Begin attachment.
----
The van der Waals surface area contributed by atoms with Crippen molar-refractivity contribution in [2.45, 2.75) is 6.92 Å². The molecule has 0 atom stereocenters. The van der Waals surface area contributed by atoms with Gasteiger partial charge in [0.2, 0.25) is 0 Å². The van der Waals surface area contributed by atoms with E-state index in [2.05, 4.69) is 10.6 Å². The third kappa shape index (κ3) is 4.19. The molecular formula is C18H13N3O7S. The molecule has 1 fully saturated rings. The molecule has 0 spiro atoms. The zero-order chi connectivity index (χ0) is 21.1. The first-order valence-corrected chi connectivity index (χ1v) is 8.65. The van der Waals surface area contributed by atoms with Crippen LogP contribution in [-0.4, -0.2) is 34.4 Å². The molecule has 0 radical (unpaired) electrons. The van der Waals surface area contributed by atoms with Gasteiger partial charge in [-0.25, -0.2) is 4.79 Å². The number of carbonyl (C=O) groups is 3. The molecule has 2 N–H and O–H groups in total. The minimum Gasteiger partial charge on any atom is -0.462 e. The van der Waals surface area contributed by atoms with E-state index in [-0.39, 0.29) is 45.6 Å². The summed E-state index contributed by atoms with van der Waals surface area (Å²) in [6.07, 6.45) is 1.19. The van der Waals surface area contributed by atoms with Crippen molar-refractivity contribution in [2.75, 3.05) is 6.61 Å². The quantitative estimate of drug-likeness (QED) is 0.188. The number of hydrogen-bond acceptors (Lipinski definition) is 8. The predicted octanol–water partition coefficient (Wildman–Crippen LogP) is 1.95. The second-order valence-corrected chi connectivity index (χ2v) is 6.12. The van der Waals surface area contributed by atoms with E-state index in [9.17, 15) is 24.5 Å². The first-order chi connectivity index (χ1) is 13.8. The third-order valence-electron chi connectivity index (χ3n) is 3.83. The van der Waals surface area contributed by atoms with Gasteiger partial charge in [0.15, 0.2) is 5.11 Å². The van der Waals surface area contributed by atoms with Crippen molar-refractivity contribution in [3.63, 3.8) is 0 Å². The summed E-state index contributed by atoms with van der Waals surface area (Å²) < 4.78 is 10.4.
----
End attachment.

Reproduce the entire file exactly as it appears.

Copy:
The van der Waals surface area contributed by atoms with Crippen molar-refractivity contribution in [2.45, 2.75) is 6.92 Å². The molecule has 0 atom stereocenters. The van der Waals surface area contributed by atoms with Gasteiger partial charge in [0.2, 0.25) is 0 Å². The van der Waals surface area contributed by atoms with E-state index in [2.05, 4.69) is 10.6 Å². The third kappa shape index (κ3) is 4.19. The molecular formula is C18H13N3O7S. The molecule has 1 fully saturated rings. The molecule has 0 spiro atoms. The zero-order chi connectivity index (χ0) is 21.1. The first-order valence-corrected chi connectivity index (χ1v) is 8.65. The van der Waals surface area contributed by atoms with Crippen LogP contribution in [-0.4, -0.2) is 34.4 Å². The molecule has 0 radical (unpaired) electrons. The van der Waals surface area contributed by atoms with Gasteiger partial charge in [-0.25, -0.2) is 4.79 Å². The number of carbonyl (C=O) groups is 3. The molecule has 2 N–H and O–H groups in total. The minimum Gasteiger partial charge on any atom is -0.462 e. The van der Waals surface area contributed by atoms with E-state index in [-0.39, 0.29) is 45.6 Å². The summed E-state index contributed by atoms with van der Waals surface area (Å²) in [6.07, 6.45) is 1.19. The van der Waals surface area contributed by atoms with Crippen molar-refractivity contribution in [2.75, 3.05) is 6.61 Å². The quantitative estimate of drug-likeness (QED) is 0.188. The number of hydrogen-bond acceptors (Lipinski definition) is 8. The predicted octanol–water partition coefficient (Wildman–Crippen LogP) is 1.95. The second-order valence-corrected chi connectivity index (χ2v) is 6.12. The van der Waals surface area contributed by atoms with E-state index in [9.17, 15) is 24.5 Å². The first-order chi connectivity index (χ1) is 13.8. The third-order valence-electron chi connectivity index (χ3n) is 3.83. The van der Waals surface area contributed by atoms with Gasteiger partial charge in [0.15, 0.2) is 5.11 Å². The van der Waals surface area contributed by atoms with Crippen molar-refractivity contribution in [3.63, 3.8) is 0 Å². The summed E-state index contributed by atoms with van der Waals surface area (Å²) < 4.78 is 10.4.